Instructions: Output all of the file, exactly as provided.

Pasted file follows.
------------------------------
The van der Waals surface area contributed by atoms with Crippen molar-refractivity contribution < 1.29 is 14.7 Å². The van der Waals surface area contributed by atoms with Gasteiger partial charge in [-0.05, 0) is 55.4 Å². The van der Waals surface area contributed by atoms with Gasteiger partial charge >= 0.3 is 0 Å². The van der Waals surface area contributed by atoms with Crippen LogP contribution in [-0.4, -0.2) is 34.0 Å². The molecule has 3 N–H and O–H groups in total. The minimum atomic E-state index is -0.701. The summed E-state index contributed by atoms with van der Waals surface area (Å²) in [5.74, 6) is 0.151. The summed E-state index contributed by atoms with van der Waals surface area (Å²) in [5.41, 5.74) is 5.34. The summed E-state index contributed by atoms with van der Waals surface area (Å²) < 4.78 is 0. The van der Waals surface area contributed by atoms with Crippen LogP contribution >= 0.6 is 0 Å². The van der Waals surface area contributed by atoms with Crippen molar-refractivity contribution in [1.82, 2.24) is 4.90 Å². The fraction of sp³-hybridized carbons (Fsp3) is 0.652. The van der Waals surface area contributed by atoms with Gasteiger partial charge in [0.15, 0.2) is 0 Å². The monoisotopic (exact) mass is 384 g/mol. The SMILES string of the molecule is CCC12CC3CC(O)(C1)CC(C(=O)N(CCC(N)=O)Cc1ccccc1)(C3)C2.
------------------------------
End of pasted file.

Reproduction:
The van der Waals surface area contributed by atoms with Crippen molar-refractivity contribution < 1.29 is 14.7 Å². The van der Waals surface area contributed by atoms with Gasteiger partial charge in [-0.05, 0) is 55.4 Å². The van der Waals surface area contributed by atoms with Gasteiger partial charge >= 0.3 is 0 Å². The van der Waals surface area contributed by atoms with Crippen LogP contribution in [-0.4, -0.2) is 34.0 Å². The molecule has 3 N–H and O–H groups in total. The minimum atomic E-state index is -0.701. The summed E-state index contributed by atoms with van der Waals surface area (Å²) in [5.74, 6) is 0.151. The summed E-state index contributed by atoms with van der Waals surface area (Å²) in [5.41, 5.74) is 5.34. The summed E-state index contributed by atoms with van der Waals surface area (Å²) < 4.78 is 0. The van der Waals surface area contributed by atoms with Crippen LogP contribution >= 0.6 is 0 Å². The van der Waals surface area contributed by atoms with Crippen molar-refractivity contribution in [1.82, 2.24) is 4.90 Å². The fraction of sp³-hybridized carbons (Fsp3) is 0.652. The van der Waals surface area contributed by atoms with Gasteiger partial charge in [0.15, 0.2) is 0 Å². The monoisotopic (exact) mass is 384 g/mol. The SMILES string of the molecule is CCC12CC3CC(O)(C1)CC(C(=O)N(CCC(N)=O)Cc1ccccc1)(C3)C2.